ByÂ Japleen Pasricha:
Before I start with my own story, I would first like to marvel at this very simple yet powerful and effective comic strip. This comic strip is a part of Sinfest, a web comic written and drawn by American comic strip artist Tatsuya Ishida (a pseudonym, I guess). He’s an invisible web comic artist and one of the interesting things you can see as he matured is that he’s gone from drawing pimp ninjas and geisha sluts to developing a very feminist sensibility. I have posted, liked, circulated his comic strips on social media and on my page on feminism, but this by far has been my favourite. Four pictures and three lines: that’s what it takes to speak a million words, words which are so strong that they pierce you from within. It is like he has hit not one but many bull’s eyes with one single dart. It is a shame for this world in this century that walking at night is a feminist utopia fantasy story.
Now let’s get back to my own fantasy story…
The other day I was coming back home after having dinner with a couple of friends. (A note to those who don’t know: I am an Indian woman who is currently living in Munich, Germany). It was about 11 pm, not very late and I was peacefully walking back home without carrying a pepper spray or any kind of weapon to defend myself. The act was very simple; I had dinner with some friends, after biding them farewell, I took the underground and from my station I walked till my home. When home, I changed, brushed my teeth and went to sleep. Now you may ask what is so special about this simple act of going home after an evening engagement that I had to write an entire blog post about it.
While I was still doing this simple act, i.e., walking back home (I know I am stressing on it and it looks repetitive, but it is important to mention the act) I realised how this simple act was unimaginable for me a couple of months back while I was still in India, how I always needed the company of a trusted male friend who owned a car and about whom I was very sure that he would drop me home safely. I remembered how for many many women this is still a utopia, a fantasy and they might not be able to do this simple act their entire lives. They will go to their graves without taking a walk at night.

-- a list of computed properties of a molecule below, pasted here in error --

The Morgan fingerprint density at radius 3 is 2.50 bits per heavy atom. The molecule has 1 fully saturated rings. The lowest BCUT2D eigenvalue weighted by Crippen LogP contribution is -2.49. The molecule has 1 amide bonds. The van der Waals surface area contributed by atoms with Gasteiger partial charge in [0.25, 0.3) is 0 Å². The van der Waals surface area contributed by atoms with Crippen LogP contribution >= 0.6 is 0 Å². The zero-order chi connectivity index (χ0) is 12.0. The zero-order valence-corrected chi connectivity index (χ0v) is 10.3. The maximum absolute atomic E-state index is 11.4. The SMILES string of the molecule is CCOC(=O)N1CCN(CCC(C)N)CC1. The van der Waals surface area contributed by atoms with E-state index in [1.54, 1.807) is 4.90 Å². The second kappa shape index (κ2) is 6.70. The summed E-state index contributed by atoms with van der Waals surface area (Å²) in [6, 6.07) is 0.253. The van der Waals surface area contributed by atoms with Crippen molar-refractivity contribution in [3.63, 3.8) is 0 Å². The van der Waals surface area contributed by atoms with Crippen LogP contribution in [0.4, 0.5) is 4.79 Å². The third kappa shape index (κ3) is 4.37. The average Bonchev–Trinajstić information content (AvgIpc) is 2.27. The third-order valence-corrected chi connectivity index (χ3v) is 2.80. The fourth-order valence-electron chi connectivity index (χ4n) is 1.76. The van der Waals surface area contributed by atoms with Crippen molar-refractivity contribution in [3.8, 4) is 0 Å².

Living in Germany since the past four months this act had become a part of my daily routine, my life where I would walk back every day in the evening either after university or from other prior engagements. I got so used to it that I didn’t realise that it is something special that I should treasure because it is a privilege that I am receiving right now from this country.
And then the hard reality hit me. I am going back to India in a month’s time. I am going back home after five months. I will meet my family, see my friends and loved ones. But was I happy? Yes and No. I was dreading this moment and now it is slowly coming to me. I would never be able to do this simple act of walking back home at night again. I would again require my trusted male friends who would drop me home safely. I would never again be able to smell the night’s air or watch the moon walking quietly behind me.
All this happened while I was still walking and by the time I reached my home and unlocked the door, I was sad, very sad. Only the thought that this is soon coming to an end, that I will have to bid farewell to this freedom spoiled my joyful, happy, meeting friends night and made me cry, cry not just for myself. Not just for my own freedom, but for every woman who lives shackled and oppressed. I was sad and depressed till sleep took a better hold of me. That night I quietly went into my room, changed, brushed my teeth and went to sleep.
Disclaimer: This article was written while the author was in Germany; she is back to India now. It has been published on her personal blog here